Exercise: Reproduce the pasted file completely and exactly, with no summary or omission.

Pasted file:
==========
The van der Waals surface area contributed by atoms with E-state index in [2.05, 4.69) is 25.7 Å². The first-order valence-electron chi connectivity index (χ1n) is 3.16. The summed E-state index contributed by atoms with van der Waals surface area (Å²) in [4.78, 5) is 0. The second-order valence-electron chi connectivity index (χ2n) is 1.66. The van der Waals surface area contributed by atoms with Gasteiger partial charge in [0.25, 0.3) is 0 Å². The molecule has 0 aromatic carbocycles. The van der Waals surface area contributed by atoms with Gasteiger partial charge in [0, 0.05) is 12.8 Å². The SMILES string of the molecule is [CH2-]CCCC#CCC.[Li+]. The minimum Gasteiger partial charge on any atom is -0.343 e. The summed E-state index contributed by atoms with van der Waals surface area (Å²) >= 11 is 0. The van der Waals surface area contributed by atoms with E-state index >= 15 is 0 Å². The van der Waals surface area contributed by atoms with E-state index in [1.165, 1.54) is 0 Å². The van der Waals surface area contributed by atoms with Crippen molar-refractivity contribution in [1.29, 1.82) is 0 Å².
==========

The van der Waals surface area contributed by atoms with E-state index in [2.05, 4.69) is 25.7 Å². The first-order valence-electron chi connectivity index (χ1n) is 3.16. The summed E-state index contributed by atoms with van der Waals surface area (Å²) in [4.78, 5) is 0. The second-order valence-electron chi connectivity index (χ2n) is 1.66. The van der Waals surface area contributed by atoms with Gasteiger partial charge in [0.25, 0.3) is 0 Å². The molecule has 0 aromatic carbocycles. The van der Waals surface area contributed by atoms with Gasteiger partial charge in [0, 0.05) is 12.8 Å². The SMILES string of the molecule is [CH2-]CCCC#CCC.[Li+]. The minimum Gasteiger partial charge on any atom is -0.343 e. The summed E-state index contributed by atoms with van der Waals surface area (Å²) >= 11 is 0. The van der Waals surface area contributed by atoms with E-state index >= 15 is 0 Å². The van der Waals surface area contributed by atoms with E-state index in [1.165, 1.54) is 0 Å². The van der Waals surface area contributed by atoms with Crippen molar-refractivity contribution in [1.29, 1.82) is 0 Å².